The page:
Scientists at University of Birmingham Develop New Brain Injury Detection Method Using Chemical Biomarkers

Learning Centre > Scientists at University of Birmingham Develop New Brain Injury Detection Method Using Chemical Biomarkers

Using chemical biomarkers released by the brain immediately after a head injury occurs, researchers are able to pinpoint when patients need urgent medical attention.

Using chemical biomarkers released by the brain immediately after a head injury occurs, researchers are able to pinpoint when patients need urgent medical attention.Using chemical biomarkers released by the brain immediately after a head injury occurs, researchers are able to pinpoint when patients need urgent medical attention.

A method for detecting traumatic brain injury at the point of care has been developed by scientists at the University of Birmingham. Using chemical biomarkers released by the brain immediately after a head injury occurs, researchers are able to pinpoint when patients need urgent medical attention.

Immediately after a head injury occurs, the brain releases chemical biomarkers that can be used to pinpoint when patients need urgent medical attention. This saves time in delivering vital treatment and avoids patients undergoing unnecessary tests where no injury has occurred. Using this technique, researchers are able to identify which patients need immediate medical attention and which can be safely discharged. In addition, this approach can be used to monitor patients for deterioration after they have been discharged from the hospital. As a result, the use of chemical biomarkers provides a valuable tool for ensuring that patients receive the best possible care after a head injury.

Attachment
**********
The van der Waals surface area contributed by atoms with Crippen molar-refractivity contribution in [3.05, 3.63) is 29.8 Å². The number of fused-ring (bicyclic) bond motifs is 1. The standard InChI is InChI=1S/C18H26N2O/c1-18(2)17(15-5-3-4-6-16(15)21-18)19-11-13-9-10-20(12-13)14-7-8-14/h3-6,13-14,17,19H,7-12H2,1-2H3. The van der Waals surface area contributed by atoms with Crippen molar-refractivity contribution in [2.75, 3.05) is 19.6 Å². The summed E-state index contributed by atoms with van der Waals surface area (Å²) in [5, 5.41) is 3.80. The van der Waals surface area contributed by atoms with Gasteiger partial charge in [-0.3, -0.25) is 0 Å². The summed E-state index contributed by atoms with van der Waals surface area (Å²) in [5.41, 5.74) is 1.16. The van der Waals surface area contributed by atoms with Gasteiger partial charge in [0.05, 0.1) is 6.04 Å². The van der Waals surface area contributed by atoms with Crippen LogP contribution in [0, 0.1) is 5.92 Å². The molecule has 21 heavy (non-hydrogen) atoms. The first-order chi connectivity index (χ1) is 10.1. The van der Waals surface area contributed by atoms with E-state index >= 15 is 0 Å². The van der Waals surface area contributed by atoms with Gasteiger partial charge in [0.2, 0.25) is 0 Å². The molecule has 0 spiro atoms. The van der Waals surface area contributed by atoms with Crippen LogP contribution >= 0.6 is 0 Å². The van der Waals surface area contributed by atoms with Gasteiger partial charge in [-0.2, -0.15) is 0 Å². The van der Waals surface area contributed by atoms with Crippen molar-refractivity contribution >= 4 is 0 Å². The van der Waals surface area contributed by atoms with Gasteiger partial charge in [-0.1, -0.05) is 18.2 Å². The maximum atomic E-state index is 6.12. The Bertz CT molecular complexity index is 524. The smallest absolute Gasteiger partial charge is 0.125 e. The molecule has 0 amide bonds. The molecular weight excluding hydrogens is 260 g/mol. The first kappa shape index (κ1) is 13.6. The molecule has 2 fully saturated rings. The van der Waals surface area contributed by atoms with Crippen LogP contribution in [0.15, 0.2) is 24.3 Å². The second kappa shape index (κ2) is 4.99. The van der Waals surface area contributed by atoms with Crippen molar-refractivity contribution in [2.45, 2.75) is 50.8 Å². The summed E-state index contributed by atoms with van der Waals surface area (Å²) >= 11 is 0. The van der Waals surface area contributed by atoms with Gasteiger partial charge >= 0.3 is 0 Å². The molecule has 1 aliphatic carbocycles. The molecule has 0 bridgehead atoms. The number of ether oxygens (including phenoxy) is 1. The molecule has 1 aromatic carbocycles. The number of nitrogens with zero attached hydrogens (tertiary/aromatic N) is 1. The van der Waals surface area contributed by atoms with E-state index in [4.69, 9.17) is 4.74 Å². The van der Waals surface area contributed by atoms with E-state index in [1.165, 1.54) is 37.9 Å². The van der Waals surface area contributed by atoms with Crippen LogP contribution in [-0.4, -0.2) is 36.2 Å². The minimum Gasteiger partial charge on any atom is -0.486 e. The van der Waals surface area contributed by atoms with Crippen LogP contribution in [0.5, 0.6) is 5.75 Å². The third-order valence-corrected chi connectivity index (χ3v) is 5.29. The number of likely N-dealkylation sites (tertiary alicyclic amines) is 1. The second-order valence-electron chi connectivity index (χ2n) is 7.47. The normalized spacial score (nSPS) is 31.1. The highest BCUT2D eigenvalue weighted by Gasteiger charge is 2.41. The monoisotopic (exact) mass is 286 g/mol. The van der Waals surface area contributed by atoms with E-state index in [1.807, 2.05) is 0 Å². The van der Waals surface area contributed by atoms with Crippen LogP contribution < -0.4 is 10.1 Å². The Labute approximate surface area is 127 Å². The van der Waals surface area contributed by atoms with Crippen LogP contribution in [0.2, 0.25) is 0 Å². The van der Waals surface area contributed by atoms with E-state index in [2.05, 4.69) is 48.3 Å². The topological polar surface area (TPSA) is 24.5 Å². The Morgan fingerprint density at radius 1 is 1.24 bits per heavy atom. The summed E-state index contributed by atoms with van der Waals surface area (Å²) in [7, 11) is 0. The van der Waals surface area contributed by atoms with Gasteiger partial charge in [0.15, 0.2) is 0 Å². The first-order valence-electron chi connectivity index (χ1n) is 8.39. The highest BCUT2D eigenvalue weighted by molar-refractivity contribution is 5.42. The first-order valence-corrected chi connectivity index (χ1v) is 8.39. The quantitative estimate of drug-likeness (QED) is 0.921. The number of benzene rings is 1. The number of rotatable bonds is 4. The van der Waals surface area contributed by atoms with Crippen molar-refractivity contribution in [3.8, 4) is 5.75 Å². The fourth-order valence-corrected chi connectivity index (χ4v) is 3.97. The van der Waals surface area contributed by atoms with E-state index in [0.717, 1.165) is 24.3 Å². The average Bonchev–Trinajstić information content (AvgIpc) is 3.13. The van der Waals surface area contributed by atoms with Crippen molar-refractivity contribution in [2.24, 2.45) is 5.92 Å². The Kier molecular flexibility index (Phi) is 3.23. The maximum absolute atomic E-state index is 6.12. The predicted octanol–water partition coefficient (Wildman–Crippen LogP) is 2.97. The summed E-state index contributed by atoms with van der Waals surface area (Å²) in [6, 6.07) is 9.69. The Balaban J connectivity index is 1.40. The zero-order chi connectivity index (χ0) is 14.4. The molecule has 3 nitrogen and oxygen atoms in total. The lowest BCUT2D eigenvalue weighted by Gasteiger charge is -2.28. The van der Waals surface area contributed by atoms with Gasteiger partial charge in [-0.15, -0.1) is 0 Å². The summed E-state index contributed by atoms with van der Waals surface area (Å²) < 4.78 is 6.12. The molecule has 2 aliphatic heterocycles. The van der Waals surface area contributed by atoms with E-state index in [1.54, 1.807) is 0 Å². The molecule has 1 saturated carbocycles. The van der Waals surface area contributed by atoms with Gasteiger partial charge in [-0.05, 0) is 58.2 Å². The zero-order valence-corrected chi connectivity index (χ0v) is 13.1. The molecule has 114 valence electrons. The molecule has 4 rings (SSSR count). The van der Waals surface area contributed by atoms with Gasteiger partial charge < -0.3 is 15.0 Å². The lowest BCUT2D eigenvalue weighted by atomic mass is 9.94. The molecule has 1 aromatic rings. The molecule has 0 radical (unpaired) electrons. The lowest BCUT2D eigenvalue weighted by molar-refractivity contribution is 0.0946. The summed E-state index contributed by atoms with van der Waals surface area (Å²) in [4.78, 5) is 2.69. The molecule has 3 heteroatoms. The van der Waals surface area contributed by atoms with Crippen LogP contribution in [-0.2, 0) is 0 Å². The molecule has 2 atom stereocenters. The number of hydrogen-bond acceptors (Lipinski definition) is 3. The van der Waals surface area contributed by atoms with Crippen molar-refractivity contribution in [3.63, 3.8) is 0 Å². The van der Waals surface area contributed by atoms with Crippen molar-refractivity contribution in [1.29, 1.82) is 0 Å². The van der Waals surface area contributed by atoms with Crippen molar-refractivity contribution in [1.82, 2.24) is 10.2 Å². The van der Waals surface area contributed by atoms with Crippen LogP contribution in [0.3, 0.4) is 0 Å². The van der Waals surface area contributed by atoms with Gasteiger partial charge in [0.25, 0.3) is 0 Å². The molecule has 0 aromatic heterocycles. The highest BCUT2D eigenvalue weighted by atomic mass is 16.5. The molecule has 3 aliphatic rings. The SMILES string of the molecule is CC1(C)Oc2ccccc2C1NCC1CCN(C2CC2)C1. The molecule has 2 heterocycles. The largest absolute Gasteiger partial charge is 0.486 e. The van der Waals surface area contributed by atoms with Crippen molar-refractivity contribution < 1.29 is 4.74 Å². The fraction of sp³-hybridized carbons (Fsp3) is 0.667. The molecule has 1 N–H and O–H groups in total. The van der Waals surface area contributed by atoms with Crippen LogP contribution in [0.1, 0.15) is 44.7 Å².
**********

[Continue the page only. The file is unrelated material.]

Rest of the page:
The technique was developed by a multi-disciplinary team of researchers in the group of Advanced Nanomaterials, Structures, and Applications (ANMSA) led by Dr Goldberg Oppenheimer at the University of Birmingham.

Following a proof-of-concept study, the group has now completed Innovate UK’s commercialisation programme, iCURE, to identify commercialisation routes for the technique, identifying potential partners across eight countries.